“A simulated attack problem, involving the amphibious landing of quartermaster troops in enemy-held territory, was posed for 300 cadets of the Officers’ Candidate School at Camp Lee yesterday when they were turned loose at historic Hatcher’s Run in Dinwiddie County and told they were ‘on their own.’
“Infantry assault boats, designed for use in ferrying land troops across inland lakes and rivers, were used in the operation—the first time such craft have been employed in the training of quartermaster units.
“The maneuver was staged, in the words of Brigadier-General George A. Horkan, commandant of the school and senior officer commanding the operation, ‘to teach the prospective officers the value of leadership in combat and how to handle men and materials in actual fighting.’
“Shortly after dawn the cadets, arriving at Lake Jordan, the new name given the big lake at Hatcher’s Run, in a shuttle transportation which utilized spare motor equipment to the best advantage, scurried down the north shore of the lake and into the trim little assault boats.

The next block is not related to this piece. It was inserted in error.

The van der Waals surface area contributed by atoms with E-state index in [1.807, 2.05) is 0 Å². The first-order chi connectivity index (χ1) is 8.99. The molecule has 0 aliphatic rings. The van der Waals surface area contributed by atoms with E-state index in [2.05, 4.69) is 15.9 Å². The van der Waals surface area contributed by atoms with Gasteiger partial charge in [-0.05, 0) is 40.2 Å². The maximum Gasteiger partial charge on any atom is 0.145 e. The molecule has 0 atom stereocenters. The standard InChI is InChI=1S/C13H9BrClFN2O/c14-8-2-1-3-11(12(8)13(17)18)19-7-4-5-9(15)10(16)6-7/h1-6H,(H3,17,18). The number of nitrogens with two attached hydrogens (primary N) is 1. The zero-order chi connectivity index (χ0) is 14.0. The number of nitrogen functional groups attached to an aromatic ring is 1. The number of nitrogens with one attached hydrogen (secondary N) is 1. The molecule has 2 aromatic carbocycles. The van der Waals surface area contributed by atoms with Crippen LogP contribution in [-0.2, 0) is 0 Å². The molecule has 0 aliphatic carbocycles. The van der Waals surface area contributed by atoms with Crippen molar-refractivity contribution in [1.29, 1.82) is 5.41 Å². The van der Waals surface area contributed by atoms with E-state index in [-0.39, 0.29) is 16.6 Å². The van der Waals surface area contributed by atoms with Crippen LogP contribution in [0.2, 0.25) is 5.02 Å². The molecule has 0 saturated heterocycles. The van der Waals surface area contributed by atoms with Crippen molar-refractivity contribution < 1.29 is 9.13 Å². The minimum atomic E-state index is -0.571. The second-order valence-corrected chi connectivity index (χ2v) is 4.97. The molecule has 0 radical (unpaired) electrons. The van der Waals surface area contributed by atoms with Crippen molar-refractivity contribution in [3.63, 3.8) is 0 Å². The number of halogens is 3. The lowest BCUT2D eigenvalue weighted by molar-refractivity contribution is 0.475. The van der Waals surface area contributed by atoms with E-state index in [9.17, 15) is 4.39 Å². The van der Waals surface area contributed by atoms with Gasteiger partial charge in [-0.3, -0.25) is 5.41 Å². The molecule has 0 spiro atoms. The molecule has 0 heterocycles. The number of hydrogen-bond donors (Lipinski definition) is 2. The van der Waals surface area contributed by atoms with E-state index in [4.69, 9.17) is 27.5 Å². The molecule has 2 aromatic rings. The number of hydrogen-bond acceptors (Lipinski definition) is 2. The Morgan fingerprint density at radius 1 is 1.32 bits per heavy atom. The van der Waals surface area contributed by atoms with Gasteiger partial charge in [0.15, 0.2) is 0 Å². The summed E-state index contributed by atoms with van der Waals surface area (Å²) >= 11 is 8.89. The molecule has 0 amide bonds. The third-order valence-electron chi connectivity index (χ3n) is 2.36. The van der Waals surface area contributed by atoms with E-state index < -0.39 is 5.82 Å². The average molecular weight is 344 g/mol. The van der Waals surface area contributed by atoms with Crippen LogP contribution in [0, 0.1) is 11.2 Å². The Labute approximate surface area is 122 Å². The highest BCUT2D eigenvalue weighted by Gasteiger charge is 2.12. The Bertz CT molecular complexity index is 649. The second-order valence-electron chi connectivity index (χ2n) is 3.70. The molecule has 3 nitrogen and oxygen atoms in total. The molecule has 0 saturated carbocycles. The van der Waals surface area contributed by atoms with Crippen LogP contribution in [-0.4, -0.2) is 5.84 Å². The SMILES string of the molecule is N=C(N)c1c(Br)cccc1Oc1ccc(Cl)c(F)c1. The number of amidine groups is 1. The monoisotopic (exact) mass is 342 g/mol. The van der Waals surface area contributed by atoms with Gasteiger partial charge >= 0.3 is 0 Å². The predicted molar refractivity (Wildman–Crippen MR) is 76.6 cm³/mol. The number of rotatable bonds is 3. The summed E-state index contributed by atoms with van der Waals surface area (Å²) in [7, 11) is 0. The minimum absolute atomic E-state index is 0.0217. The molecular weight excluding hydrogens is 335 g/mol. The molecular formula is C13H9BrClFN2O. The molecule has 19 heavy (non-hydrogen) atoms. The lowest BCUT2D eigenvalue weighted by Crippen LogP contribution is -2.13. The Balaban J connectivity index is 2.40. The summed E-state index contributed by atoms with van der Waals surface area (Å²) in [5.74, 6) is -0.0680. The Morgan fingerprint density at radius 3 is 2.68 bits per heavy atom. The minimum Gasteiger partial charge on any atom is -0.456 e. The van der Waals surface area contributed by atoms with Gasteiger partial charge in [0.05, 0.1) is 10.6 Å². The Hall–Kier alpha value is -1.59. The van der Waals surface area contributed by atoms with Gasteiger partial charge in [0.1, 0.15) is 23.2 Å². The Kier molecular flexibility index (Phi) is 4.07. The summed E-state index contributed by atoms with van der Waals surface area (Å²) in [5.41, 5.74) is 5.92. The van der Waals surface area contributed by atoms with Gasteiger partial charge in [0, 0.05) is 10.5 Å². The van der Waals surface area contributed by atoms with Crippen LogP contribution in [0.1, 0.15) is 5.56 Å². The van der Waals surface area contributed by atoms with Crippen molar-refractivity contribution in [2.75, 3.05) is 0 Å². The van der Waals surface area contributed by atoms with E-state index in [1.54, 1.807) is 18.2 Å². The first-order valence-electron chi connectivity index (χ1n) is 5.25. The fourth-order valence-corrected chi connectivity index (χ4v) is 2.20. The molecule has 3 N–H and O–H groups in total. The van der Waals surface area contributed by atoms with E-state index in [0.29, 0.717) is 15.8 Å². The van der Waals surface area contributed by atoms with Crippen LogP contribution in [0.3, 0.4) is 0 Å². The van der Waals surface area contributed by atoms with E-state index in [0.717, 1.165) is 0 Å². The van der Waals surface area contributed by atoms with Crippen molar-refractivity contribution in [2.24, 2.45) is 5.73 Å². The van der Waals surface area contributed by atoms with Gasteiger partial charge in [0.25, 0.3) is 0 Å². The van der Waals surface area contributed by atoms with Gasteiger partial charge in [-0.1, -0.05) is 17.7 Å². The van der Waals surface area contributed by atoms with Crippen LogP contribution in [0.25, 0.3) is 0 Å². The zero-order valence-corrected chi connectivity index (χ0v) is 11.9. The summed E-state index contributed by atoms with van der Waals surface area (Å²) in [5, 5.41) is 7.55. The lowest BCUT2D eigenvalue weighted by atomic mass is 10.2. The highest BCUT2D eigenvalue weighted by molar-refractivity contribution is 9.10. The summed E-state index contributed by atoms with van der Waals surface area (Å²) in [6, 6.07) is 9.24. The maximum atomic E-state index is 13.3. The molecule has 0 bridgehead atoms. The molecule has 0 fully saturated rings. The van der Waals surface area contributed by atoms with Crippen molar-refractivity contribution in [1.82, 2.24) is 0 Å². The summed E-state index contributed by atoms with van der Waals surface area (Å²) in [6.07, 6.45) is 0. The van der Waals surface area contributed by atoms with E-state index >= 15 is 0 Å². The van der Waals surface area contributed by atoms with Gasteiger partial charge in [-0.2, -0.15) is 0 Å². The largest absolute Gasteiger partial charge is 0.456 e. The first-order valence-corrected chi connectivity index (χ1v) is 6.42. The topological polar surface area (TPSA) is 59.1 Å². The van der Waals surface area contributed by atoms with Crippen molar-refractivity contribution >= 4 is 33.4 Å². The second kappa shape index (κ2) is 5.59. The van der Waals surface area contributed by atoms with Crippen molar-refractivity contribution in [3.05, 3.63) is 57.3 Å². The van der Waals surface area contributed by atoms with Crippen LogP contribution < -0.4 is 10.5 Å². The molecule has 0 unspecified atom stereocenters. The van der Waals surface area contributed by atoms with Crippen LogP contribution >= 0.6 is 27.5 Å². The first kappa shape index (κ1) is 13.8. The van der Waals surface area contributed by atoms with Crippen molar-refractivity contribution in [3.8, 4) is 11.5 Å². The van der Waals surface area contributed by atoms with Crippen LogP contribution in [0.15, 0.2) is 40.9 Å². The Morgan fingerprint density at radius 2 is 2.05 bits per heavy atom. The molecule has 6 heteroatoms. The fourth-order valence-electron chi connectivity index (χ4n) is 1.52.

“Other small craft, which had sneaked in near the ‘enemy’ held southern shore laid down an effective smoke screen as a squadron of Thunderbolts from the Richmond Air Base—simulating the ‘enemy’s’ air force—soared low over the operation to bomb and strafe the attacking troops. The air show lent realism to the scene with the graceful Thunderbolts skimming the treetops to protect the enemy position on the south shore of the lake.
“The assault forces never wavered, however, and after a few minutes of vigorous rowing—the infantry boats are not powered—they broke through the protecting smoke screen and clambered up the banks into the fire of the enemy. Soon the beachhead position was consolidated as the enemy retreated, theoretically before the superior attacking force, into the woods south of the lake.
“Immediately the attackers sent out reconnaissance squads to probe the enemy positions, the main force following cautiously through the maze of brush and booby traps. Pseudo land mines were exploded on every hand as the cadets ferreted out the ingenuous booby traps and touched them off to clear the way for the advance.